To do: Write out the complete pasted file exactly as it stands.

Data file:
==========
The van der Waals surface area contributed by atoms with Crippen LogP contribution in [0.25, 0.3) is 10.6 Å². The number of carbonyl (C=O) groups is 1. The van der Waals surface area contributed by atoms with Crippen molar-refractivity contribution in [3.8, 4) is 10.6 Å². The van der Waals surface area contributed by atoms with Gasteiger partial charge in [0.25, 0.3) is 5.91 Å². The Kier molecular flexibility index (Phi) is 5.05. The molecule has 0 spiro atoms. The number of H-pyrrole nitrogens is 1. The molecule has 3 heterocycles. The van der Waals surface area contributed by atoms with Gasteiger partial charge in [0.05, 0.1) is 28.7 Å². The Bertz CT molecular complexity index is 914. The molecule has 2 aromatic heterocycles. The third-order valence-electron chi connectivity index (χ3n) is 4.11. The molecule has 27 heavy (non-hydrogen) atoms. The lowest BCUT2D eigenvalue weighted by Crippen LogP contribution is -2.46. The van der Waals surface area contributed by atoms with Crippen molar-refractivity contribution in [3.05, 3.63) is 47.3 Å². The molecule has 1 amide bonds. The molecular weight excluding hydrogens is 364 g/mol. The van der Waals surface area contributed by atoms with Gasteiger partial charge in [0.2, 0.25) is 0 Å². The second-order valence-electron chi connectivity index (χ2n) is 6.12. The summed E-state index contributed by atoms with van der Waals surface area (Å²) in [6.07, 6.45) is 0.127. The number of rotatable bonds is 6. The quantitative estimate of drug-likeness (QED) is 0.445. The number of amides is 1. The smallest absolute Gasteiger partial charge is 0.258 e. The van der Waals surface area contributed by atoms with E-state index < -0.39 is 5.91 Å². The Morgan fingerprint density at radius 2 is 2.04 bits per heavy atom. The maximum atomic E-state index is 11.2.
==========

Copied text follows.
The van der Waals surface area contributed by atoms with Crippen LogP contribution in [0.25, 0.3) is 10.6 Å². The number of carbonyl (C=O) groups is 1. The van der Waals surface area contributed by atoms with Crippen molar-refractivity contribution in [3.8, 4) is 10.6 Å². The van der Waals surface area contributed by atoms with Gasteiger partial charge in [0.25, 0.3) is 5.91 Å². The Kier molecular flexibility index (Phi) is 5.05. The molecule has 0 spiro atoms. The number of H-pyrrole nitrogens is 1. The molecule has 3 heterocycles. The van der Waals surface area contributed by atoms with Gasteiger partial charge in [0.05, 0.1) is 28.7 Å². The Bertz CT molecular complexity index is 914. The molecule has 2 aromatic heterocycles. The third-order valence-electron chi connectivity index (χ3n) is 4.11. The molecule has 27 heavy (non-hydrogen) atoms. The lowest BCUT2D eigenvalue weighted by Crippen LogP contribution is -2.46. The van der Waals surface area contributed by atoms with Crippen molar-refractivity contribution in [3.05, 3.63) is 47.3 Å². The molecule has 1 amide bonds. The molecular weight excluding hydrogens is 364 g/mol. The van der Waals surface area contributed by atoms with Gasteiger partial charge in [0.2, 0.25) is 0 Å². The second-order valence-electron chi connectivity index (χ2n) is 6.12. The summed E-state index contributed by atoms with van der Waals surface area (Å²) in [6.07, 6.45) is 0.127. The number of rotatable bonds is 6. The quantitative estimate of drug-likeness (QED) is 0.445. The number of amides is 1. The smallest absolute Gasteiger partial charge is 0.258 e. The van der Waals surface area contributed by atoms with E-state index < -0.39 is 5.91 Å². The Morgan fingerprint density at radius 2 is 2.04 bits per heavy atom. The maximum atomic E-state index is 11.2.